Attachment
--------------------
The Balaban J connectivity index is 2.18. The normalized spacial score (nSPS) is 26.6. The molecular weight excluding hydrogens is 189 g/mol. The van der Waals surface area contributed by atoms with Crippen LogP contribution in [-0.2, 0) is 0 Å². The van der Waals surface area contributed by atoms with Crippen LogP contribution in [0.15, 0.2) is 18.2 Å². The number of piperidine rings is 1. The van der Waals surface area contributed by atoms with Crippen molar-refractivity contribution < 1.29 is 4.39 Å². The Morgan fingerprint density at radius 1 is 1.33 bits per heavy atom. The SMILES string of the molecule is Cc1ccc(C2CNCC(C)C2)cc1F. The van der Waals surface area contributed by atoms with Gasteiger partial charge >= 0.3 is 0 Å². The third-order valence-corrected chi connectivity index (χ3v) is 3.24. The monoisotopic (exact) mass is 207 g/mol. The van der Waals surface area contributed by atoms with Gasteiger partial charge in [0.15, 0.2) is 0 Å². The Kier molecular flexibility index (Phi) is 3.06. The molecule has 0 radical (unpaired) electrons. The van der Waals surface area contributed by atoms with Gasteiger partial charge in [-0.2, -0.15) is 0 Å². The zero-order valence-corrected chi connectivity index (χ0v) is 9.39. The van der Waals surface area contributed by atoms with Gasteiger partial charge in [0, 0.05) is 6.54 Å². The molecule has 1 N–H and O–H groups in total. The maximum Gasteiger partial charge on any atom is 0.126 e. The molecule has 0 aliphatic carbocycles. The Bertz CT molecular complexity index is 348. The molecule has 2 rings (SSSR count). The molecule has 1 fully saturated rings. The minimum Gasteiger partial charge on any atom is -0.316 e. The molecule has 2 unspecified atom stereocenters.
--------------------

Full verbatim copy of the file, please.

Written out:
The Balaban J connectivity index is 2.18. The normalized spacial score (nSPS) is 26.6. The molecular weight excluding hydrogens is 189 g/mol. The van der Waals surface area contributed by atoms with Crippen LogP contribution in [-0.2, 0) is 0 Å². The van der Waals surface area contributed by atoms with Crippen LogP contribution in [0.15, 0.2) is 18.2 Å². The number of piperidine rings is 1. The van der Waals surface area contributed by atoms with Crippen molar-refractivity contribution < 1.29 is 4.39 Å². The Morgan fingerprint density at radius 1 is 1.33 bits per heavy atom. The SMILES string of the molecule is Cc1ccc(C2CNCC(C)C2)cc1F. The van der Waals surface area contributed by atoms with Gasteiger partial charge >= 0.3 is 0 Å². The third-order valence-corrected chi connectivity index (χ3v) is 3.24. The monoisotopic (exact) mass is 207 g/mol. The van der Waals surface area contributed by atoms with Gasteiger partial charge in [0.15, 0.2) is 0 Å². The Kier molecular flexibility index (Phi) is 3.06. The molecule has 0 radical (unpaired) electrons. The van der Waals surface area contributed by atoms with Gasteiger partial charge in [-0.2, -0.15) is 0 Å². The zero-order valence-corrected chi connectivity index (χ0v) is 9.39. The van der Waals surface area contributed by atoms with Gasteiger partial charge in [0, 0.05) is 6.54 Å². The molecule has 1 N–H and O–H groups in total. The maximum Gasteiger partial charge on any atom is 0.126 e. The molecule has 0 aliphatic carbocycles. The Bertz CT molecular complexity index is 348. The molecule has 2 rings (SSSR count). The molecule has 1 fully saturated rings. The minimum Gasteiger partial charge on any atom is -0.316 e. The molecule has 2 unspecified atom stereocenters.